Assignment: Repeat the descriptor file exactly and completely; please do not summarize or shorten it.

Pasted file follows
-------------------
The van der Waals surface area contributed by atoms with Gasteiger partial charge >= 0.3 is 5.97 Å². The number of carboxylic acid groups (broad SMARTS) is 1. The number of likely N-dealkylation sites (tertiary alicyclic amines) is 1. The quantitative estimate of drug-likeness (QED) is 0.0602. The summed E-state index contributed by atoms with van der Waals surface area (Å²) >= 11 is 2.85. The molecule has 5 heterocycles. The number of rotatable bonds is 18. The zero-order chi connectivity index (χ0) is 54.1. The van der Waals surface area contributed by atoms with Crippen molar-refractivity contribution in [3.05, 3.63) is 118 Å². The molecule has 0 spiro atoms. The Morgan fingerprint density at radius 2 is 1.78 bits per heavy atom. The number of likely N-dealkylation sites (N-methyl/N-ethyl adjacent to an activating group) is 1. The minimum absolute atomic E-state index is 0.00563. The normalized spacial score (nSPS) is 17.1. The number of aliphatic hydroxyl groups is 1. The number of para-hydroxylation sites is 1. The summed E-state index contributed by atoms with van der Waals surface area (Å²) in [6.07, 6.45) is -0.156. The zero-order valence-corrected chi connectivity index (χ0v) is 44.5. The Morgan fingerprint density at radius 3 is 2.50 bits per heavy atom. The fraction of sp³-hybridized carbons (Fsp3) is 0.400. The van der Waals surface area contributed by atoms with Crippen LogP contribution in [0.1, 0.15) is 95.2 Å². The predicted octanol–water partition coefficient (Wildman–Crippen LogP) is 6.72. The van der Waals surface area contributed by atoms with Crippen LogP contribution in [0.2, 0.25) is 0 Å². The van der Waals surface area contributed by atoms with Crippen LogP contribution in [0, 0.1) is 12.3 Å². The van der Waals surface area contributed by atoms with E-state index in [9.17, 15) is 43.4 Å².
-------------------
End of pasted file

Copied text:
The van der Waals surface area contributed by atoms with Gasteiger partial charge >= 0.3 is 5.97 Å². The number of carboxylic acid groups (broad SMARTS) is 1. The number of likely N-dealkylation sites (tertiary alicyclic amines) is 1. The quantitative estimate of drug-likeness (QED) is 0.0602. The summed E-state index contributed by atoms with van der Waals surface area (Å²) >= 11 is 2.85. The molecule has 5 heterocycles. The number of rotatable bonds is 18. The zero-order chi connectivity index (χ0) is 54.1. The van der Waals surface area contributed by atoms with Crippen molar-refractivity contribution in [3.05, 3.63) is 118 Å². The molecule has 0 spiro atoms. The Morgan fingerprint density at radius 2 is 1.78 bits per heavy atom. The number of likely N-dealkylation sites (N-methyl/N-ethyl adjacent to an activating group) is 1. The minimum absolute atomic E-state index is 0.00563. The normalized spacial score (nSPS) is 17.1. The number of aliphatic hydroxyl groups is 1. The number of para-hydroxylation sites is 1. The summed E-state index contributed by atoms with van der Waals surface area (Å²) in [6.07, 6.45) is -0.156. The zero-order valence-corrected chi connectivity index (χ0v) is 44.5. The Morgan fingerprint density at radius 3 is 2.50 bits per heavy atom. The fraction of sp³-hybridized carbons (Fsp3) is 0.400. The van der Waals surface area contributed by atoms with Crippen LogP contribution in [0.1, 0.15) is 95.2 Å². The predicted octanol–water partition coefficient (Wildman–Crippen LogP) is 6.72. The van der Waals surface area contributed by atoms with Crippen LogP contribution in [0.2, 0.25) is 0 Å². The van der Waals surface area contributed by atoms with Crippen LogP contribution in [0, 0.1) is 12.3 Å². The van der Waals surface area contributed by atoms with E-state index in [9.17, 15) is 43.4 Å².